The report may bolster the rationale that administration officials provided the information not to intentionally expose an undercover CIA employee, but to call into question Wilson’s bona fides as an investigator into trafficking of weapons of mass destruction. To charge anyone with a crime, prosecutors need evidence that exposure of a covert officer was intentional.

Oh, so close, yet so far away.

So let’s see that again, in slow motion….

The report states that a CIA official told the Senate committee that Plame “offered up” Wilson’s name for the Niger trip,then on Feb. 12, 2002, sent a memo to a deputy chief in the CIA’s Directorate of Operations saying her husband “has good relations with both the PM [prime minister] and the former Minister of Mines (not to mention lots of French contacts), both of whom could possibly shed light on this sort of activity.” The next day, the operations official cabled an overseas officer seeking concurrence with the idea of sending Wilson, the report said.

Wilson has asserted that his wife was not involved in the decision to send him to Niger.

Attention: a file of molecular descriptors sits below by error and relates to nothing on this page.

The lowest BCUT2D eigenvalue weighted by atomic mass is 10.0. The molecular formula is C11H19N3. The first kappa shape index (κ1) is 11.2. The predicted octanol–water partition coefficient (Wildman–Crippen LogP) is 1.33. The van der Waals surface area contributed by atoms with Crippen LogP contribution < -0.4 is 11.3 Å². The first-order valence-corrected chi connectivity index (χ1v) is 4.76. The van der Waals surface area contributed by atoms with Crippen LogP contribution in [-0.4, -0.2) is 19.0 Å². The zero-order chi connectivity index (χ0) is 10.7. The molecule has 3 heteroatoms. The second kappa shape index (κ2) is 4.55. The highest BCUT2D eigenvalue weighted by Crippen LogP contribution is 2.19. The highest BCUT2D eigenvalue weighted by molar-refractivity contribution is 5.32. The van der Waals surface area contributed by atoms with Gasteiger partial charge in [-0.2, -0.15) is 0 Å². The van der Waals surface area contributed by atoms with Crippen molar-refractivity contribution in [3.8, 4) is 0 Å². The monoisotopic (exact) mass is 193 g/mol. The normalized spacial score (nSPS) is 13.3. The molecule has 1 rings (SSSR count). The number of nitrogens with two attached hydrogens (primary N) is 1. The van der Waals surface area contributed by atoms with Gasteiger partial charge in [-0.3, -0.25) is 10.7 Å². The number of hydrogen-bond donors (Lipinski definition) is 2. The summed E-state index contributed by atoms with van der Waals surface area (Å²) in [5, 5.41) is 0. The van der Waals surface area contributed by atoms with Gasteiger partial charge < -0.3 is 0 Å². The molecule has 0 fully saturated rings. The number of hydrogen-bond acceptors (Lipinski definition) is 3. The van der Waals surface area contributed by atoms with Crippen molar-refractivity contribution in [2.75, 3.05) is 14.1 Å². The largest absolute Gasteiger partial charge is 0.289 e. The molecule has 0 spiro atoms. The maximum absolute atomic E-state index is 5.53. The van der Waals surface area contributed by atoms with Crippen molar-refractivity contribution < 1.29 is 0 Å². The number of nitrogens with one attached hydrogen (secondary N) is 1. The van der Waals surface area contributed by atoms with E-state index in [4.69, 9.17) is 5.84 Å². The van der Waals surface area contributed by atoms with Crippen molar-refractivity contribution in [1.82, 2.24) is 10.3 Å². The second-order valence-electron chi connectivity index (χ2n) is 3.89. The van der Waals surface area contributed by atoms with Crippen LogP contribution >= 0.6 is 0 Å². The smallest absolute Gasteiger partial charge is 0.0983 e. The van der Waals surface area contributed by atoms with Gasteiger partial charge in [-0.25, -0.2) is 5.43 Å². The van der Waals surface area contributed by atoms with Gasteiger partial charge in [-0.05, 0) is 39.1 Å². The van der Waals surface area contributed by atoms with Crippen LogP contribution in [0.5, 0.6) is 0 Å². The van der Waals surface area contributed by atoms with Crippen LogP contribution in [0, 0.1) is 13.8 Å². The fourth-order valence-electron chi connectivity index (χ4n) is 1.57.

So we can either believe his word, or a written memo from his wife…. hmmmm, what a tough choice.

The committee found Wilson had made an earlier trip to Niger in 1999 for the CIA, also at his wife’s suggestion.

Oops, maybe not.

Now back to our story….

The report also said Wilson provided misleading information to The Washington Post last June. He said then that he concluded the Niger intelligence was based on documents that had clearly been forged because “the dates were wrong and the names were wrong.” HOWEVER….”Committee staff asked how the former ambassador could have come to the conclusion that the ‘dates were wrong and the names were wrong’ when he had never seen the CIA reports and had no knowledge of what names and dates were in the reports,” the Senate panel said.

Uh oh, not looking so good for Joey…maybe he has an explanation….

Wilson told the panel he may have been confused and may have “misspoken” to reporters.

There ya go, Joey. When all else fails and your house of lies comes crumbling down around, just put your fingers in your ears, cluck like a chicken and say, “durrr, I was confused er sumthin’”…. Oh, and Joey, while you’re trying to pass off that load of crap yet again, here’s an update:

The documents — purported sales agreements between Niger and Iraq — were not in U.S. hands until eight months after Wilson made his trip to Niger.

It’s pretty funny to see these things that got the Left so hot and bothered over the last few years coming back to bite them in the ass. Of course, some of us on the Right knew all along it would eventually happen. You can only suppress the truth for so long…. but in the end, truth will always prevail.

For more analysis on this story, click here.

Posted by TexasRainmaker |